Why this year may be a gift to your financial bottom line
Friday, 11 December 2020
It's diﬃcult to imagine that a year as challenging as this one may be a gift to your ﬁnancial bottom line.
Regardless of the generation to which you belong, this year has created some unexpected opportunities, allowing us to rethink and reimagine how we live our ﬁnancial lives. COVID-19 has created a ﬁnancial reality check forcing many of us to ask ourselves the following questions:
And the ﬁnal question that has kept many people up at night—how healthy are our ﬁnances, and how can they be improved moving forward?
As we work through those and other questions, you may be surprised to discover that several hidden ﬁnancial changes may actually end up helping your long- term ﬁnancial health.
Increased ease in setting ﬁnancial boundaries
One of the best things to come out of 2020 is the ability to communicate and set clear ﬁnancial boundaries. These boundaries may range from saying "no" to spending on something that doesn't serve you well, or saying you would prefer to wait until COVID-19 passes before saying "yes" to an outing, trip or experience that you may not want to spend money on right now.
For individuals on debt-repayment journeys or those looking to save money aggressively, this year has made it easier to stick to and communicate those goals to others in your circle. In fact, it's much easier to explain why you're trying to pay down your debt or save money during uncertain ﬁnancial times. Clearly deﬁned ﬁnancial boundaries are a great way to stay focused on your ﬁnancial goals despite what's happening in the world around us.
Discovering surprising opportunities to save
As we continue to stay close to home and try to manage our interactions with others, some surprising savings have popped up for many. For instance, some employees are ﬁnding that their daily budgets have changed signiﬁcantly. Many of the hidden costs associated with commuting to work have been exposed with the replacement of remote work arrangements and minimal in-oﬃce work time.
We're saving money on clothing because we no longer need to dress up for work as often. Work from home means we're purchasing fewer snacks at the oﬃce or on the way to the oﬃce. And many of us have saved signiﬁcant amounts of money on gas and car insurance because we're not driving as much as we used to.
It's likely that we'll continue to see signiﬁcant savings in those areas of our budgets well into the new year. The added bonus: Now may be a great time to increase your rainy day savings account funded by these unexpected savings.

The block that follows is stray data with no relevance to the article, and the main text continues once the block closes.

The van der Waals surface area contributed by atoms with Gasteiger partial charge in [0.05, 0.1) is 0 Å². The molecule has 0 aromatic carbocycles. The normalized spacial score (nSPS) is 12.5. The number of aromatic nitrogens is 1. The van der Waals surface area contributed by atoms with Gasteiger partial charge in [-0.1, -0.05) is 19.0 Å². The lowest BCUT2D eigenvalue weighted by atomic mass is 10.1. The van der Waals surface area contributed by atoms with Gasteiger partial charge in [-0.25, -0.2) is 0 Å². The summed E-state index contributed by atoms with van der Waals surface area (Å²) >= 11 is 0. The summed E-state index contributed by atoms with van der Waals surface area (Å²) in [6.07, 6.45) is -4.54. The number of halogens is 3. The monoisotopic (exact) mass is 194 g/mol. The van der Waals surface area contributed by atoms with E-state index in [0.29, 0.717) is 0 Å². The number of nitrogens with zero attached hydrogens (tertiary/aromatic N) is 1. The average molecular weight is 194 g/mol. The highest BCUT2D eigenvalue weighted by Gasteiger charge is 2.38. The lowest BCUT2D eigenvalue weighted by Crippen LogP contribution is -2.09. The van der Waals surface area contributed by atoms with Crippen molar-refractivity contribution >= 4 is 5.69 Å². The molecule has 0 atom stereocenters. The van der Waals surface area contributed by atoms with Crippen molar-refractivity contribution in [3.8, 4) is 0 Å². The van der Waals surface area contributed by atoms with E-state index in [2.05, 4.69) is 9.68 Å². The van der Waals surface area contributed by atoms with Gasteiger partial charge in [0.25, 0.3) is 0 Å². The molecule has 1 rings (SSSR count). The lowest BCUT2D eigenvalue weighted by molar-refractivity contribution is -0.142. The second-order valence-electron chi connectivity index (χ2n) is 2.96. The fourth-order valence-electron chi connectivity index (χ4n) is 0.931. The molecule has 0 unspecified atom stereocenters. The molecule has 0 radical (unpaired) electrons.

Access to ﬁnancial relief
Unfortunately, this year has also created unexpected ﬁnancial distress for many due to changes in work hours or job loss. The CARES (Coronavirus Aid Relief and Economic Security) Act was passed with the initial goal of connecting US citizens to various types of ﬁnancial resources and support as everyone worked through the uncertainty of the moment.
Private sector businesses and nonproﬁts also created programs unique to this moment in time with the goal of helping businesses owners and citizens ﬁnd stable ﬁnancial footing. As we move into the upcoming year, there may be additional opportunities for ﬁnancial relief.
The CARES Act has allowed many qualiﬁed borrowers to defer payments on mortgage or student loan payments. While some of the beneﬁts associated with the Act have expired, new ﬁnancial relief programs may be introduced in the upcoming year.
Lack of urgency
Before COVID-19, everything felt so rushed. We were rushing to work, going to events, and bringing the kids to and from their activities. Now that we're spending signiﬁcant time at home, there has been a decrease in the urgency to make certain decisions.
This lack of urgency in our ﬁnancial lives gives many consumers the opportunity to research and plan their next ﬁnancial moves with less stress. If you're looking to buy a new car, set up your ﬁrst 401k, or request a new credit card, for instance, you have the opportunity to spend a little more time working through your next ﬁnancial decision.
Finally, now may be the time to give your profession and professional role a second look. Do your research and spend some time assessing if your organization is open to having a conversation about increasing your earnings or your beneﬁts. This may also be the moment to explore new professional opportunities with a new organization in a diﬀerent professional role.
A surprising take from the current COVID-19 crisis is that now is the perfect time to reassess your ﬁnances and take steps to improve them moving forward.
This year has been diﬃcult. For many people, however, there have been a number of unforeseen ﬁnancial opportunities. Take advantage of this moment to achieve the ﬁnancial goals you've been working toward.
The content provided is for informational purposes only. Neither BBVA USA, nor any of its affiliates, is providing legal, tax, or investment advice. You should consult your legal, tax, or financial consultant about your personal situation. Opinions expressed are those of the author(s) and do not necessarily represent the opinions of BBVA USA or any of its affiliates.
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